I remember when I was around 11 or 12 , my mother called me away from my brother and sisters. Taking me aside she looked at me and gave me a warning.

“If you ever turn out to be gay I’ll kill you.”

I didn’t know where she was coming from as I never placed that title on myself, but there must have been something I did or behaved to make her feel that way. Again I was a very young man and was not sexually active, so it wasn’t about that. Yet I do recall how she would tell me to stand straight and quit standing like a girl or how I was not suppose to have my wrist limp. And even though internally I did know that there was something different about me, she went ahead and placed a name on it.

And she not only placed a name on it but she followed it with a threat on my life.

From the moment I heard that threat I spent most of my teen and even young adult life, not giving her validations that I was gay. I was literally scared that she was going to follow through with her threat. The person who I looked to for protection, who gave me birth, who fed me, who was supposed to guide me through this huge world, was now something I feared.

As most may have known by now there’s a controversy with comedian Tracy Morgan, an actor on the show 30 Rock and a stand up comedian. The controversy stems from his anti-gay, homophobic assault of which he hid in what he called humor. A part of his so-called humor piece is when he described how he would stab his son if he felt his son was gay. Hearing this, I got flashback to my own experience with my mother.

Reading the after-effect and how he’s being called to task, of course you knew the generic “I’m sorry” was to come along, yet I have to ask him what is he really sorry about? The fact that he was called out for his hate or was he truly sorry that he sent a message that those who are gay deserve harm, even if it’s from the parents.

Words kill.

The scary thing is that some people buy into what Tracy says and agrees with him although unlike Tracy they may not have a stage to say it aloud. You even see it on the message boards as people feel that it’s comedy so what’s the problem. Or it’s a routine that shouldn’t be taken seriously. In that argument I find so many double standards.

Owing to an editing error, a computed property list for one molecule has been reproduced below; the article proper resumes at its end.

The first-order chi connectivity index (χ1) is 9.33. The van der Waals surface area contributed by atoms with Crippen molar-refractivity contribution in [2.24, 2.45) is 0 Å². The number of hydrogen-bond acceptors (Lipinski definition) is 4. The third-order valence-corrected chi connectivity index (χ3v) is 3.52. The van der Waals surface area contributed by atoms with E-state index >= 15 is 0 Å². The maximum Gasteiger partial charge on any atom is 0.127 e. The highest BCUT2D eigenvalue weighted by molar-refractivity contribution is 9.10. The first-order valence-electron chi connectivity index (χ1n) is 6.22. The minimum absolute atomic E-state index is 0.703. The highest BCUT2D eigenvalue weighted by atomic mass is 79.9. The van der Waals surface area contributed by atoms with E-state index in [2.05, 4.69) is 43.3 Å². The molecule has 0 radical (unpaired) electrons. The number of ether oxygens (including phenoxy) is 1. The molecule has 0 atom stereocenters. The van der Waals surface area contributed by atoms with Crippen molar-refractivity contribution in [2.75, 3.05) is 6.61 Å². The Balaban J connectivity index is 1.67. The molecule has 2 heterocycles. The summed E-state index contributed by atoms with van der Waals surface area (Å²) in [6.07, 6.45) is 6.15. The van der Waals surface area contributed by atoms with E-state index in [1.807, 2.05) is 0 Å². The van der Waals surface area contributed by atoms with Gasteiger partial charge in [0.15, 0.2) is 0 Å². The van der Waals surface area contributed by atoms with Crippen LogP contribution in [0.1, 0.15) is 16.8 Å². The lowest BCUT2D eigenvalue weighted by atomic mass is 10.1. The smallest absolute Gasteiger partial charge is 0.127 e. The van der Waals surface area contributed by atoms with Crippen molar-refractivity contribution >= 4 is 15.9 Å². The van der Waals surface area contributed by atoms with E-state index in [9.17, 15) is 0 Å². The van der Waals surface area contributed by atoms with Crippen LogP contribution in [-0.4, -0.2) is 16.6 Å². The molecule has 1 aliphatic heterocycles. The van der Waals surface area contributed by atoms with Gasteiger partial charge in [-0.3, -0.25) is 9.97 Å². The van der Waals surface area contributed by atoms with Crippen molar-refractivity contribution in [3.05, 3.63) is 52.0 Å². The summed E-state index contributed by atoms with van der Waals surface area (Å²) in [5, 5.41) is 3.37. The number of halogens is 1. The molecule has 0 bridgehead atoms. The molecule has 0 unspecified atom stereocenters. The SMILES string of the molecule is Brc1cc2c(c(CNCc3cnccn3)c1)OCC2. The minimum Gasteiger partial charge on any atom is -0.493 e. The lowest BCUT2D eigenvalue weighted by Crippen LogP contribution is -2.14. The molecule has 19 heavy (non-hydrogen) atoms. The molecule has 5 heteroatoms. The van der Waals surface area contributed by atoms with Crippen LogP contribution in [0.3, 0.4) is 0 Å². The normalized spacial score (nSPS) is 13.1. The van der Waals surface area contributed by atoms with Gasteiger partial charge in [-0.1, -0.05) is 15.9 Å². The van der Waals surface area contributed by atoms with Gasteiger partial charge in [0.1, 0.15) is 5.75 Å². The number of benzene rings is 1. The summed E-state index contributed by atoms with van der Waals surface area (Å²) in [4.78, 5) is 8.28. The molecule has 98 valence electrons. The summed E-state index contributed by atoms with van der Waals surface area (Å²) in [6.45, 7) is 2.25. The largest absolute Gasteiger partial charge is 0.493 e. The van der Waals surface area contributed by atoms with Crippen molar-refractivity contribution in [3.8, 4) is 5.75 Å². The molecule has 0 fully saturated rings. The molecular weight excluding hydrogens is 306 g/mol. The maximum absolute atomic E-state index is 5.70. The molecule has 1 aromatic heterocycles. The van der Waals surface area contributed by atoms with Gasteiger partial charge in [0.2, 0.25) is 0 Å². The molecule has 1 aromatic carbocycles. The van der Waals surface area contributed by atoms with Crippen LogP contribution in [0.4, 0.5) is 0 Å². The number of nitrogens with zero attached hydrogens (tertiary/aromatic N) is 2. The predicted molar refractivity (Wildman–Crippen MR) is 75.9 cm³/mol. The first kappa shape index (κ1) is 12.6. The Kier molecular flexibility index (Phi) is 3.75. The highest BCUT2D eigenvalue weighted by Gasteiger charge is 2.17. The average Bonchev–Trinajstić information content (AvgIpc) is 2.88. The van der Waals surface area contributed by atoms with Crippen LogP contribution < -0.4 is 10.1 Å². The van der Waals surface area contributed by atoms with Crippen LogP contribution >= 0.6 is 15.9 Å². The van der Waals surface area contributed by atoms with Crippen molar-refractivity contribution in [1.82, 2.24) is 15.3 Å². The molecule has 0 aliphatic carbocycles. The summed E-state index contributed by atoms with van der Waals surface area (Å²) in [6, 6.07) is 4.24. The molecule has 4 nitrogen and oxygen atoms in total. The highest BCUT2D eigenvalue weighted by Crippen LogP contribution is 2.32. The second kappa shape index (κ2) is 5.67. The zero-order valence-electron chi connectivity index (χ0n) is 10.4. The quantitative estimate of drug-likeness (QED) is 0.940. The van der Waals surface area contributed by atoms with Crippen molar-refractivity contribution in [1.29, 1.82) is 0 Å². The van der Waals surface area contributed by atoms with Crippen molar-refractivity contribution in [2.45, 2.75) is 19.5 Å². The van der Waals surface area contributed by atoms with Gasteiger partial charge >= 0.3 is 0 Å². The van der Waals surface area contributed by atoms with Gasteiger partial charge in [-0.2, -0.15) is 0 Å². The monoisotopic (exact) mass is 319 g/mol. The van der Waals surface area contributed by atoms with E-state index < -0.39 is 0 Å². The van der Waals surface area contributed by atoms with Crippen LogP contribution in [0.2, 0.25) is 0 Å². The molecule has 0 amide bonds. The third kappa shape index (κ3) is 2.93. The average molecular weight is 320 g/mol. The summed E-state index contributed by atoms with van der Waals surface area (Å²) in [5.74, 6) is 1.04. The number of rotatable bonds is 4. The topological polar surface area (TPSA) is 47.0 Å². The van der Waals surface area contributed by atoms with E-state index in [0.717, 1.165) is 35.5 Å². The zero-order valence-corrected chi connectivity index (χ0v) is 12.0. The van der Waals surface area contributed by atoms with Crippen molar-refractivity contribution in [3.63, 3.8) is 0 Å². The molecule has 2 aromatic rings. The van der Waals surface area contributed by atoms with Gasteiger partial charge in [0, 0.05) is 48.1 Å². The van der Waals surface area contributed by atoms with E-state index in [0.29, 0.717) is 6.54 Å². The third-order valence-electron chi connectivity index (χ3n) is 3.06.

First, as a black man his routine was filled with the word “nigger,” a hateful word of which he even attached to his son before stating how he would kill him. Every other comedian from Micheal Richards to other non-black performers, when they have used that word, there’s a huge outcry yet I suppose when you’re black it’s okay. I wonder if my ancestors who heard the word “nigger” as their life slipped from them as they hung from the tree would feel the same.

Second, to even suggest that people who are bullied are trying to get attention is such an ignorant statement and I wonder if he could ask the men and women, young and old, who were killed because of their sexuality would agree.

Lastly, as an African-American man for me he gives a perfect reason why we have black men who are on the “downlow.” Although as I stated in another blog “downlow” is not just black men, we also have to recognize that in the black community it’s not acceptable to be gay. After hearing Tracy’s words and if I was his son and suppose his son was gay, there’s no way I would come out.

I know for me after hearing my mother’s words I didn’t live the life i wanted to live. I lived the life that others thought I was supposed to live. So I pretended to be sexually attracted to girls, I displayed a machismo attitude and all the time while playing as an actor I lived a life of misery.

People are stating that maybe he’s gay as those who speak the loudest about it have something to hide, yet whether he is or not, that’s his business. What affects me is a public display of hate that reinforces homophobia, especially in the black community.

I do think he still owes a sincere apology, but not to me or to others. I think the apology should be directed to his son, as a parent should be a parent and love the life they brought into the world and not use their child as a punchline in such a vicious way. That’s where the sorry should begin.

I repeat, words kill no matter if you wrap it in a song, a joke or a warning. If Tracy is sincere in his apology, he should speak to the families whose children were killed. He should donate to agencies that are fighting to end the stigma. He should simply shut up and take some old school advice, if you can’t say something nice, then don’t say nothing at all. And to quote Sidney J. Harris, “We have not passed that subtle line between childhood until ... we have stopped saying ’It got lost’ and say ’I lost it.’”

Tracy Morgan, you have lost it!